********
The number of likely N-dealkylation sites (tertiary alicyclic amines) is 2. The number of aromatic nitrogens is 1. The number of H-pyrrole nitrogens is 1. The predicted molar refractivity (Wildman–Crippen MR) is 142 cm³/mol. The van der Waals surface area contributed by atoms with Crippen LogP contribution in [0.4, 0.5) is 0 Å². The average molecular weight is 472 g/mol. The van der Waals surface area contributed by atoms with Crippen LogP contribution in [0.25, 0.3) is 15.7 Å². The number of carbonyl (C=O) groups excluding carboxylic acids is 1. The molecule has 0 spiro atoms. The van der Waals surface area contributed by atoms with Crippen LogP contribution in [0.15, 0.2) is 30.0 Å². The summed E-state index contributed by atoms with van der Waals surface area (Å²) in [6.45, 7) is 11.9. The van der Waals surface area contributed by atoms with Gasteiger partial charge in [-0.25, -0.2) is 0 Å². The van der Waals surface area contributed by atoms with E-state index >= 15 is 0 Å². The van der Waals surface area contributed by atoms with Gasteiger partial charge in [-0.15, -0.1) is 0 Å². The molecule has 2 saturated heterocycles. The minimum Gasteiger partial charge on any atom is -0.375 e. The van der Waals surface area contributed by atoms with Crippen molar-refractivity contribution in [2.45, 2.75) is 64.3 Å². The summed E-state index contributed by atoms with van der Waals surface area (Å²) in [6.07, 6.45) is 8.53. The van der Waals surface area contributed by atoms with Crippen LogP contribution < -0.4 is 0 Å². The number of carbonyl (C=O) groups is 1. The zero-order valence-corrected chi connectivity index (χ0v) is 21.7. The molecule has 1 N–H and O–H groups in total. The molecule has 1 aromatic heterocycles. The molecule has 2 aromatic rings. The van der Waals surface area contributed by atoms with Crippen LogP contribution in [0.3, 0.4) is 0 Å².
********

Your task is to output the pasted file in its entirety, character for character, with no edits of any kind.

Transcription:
The number of likely N-dealkylation sites (tertiary alicyclic amines) is 2. The number of aromatic nitrogens is 1. The number of H-pyrrole nitrogens is 1. The predicted molar refractivity (Wildman–Crippen MR) is 142 cm³/mol. The van der Waals surface area contributed by atoms with Crippen LogP contribution in [0.4, 0.5) is 0 Å². The average molecular weight is 472 g/mol. The van der Waals surface area contributed by atoms with Crippen LogP contribution in [0.25, 0.3) is 15.7 Å². The number of carbonyl (C=O) groups excluding carboxylic acids is 1. The molecule has 0 spiro atoms. The van der Waals surface area contributed by atoms with Crippen LogP contribution in [0.15, 0.2) is 30.0 Å². The summed E-state index contributed by atoms with van der Waals surface area (Å²) in [6.45, 7) is 11.9. The van der Waals surface area contributed by atoms with Gasteiger partial charge in [-0.25, -0.2) is 0 Å². The van der Waals surface area contributed by atoms with E-state index >= 15 is 0 Å². The van der Waals surface area contributed by atoms with Gasteiger partial charge in [-0.15, -0.1) is 0 Å². The molecule has 2 saturated heterocycles. The minimum Gasteiger partial charge on any atom is -0.375 e. The van der Waals surface area contributed by atoms with Crippen molar-refractivity contribution in [2.45, 2.75) is 64.3 Å². The summed E-state index contributed by atoms with van der Waals surface area (Å²) in [6.07, 6.45) is 8.53. The van der Waals surface area contributed by atoms with Crippen LogP contribution < -0.4 is 0 Å². The number of carbonyl (C=O) groups is 1. The zero-order valence-corrected chi connectivity index (χ0v) is 21.7. The molecule has 1 N–H and O–H groups in total. The molecule has 1 aromatic heterocycles. The molecule has 2 aromatic rings. The van der Waals surface area contributed by atoms with Crippen LogP contribution in [0.3, 0.4) is 0 Å².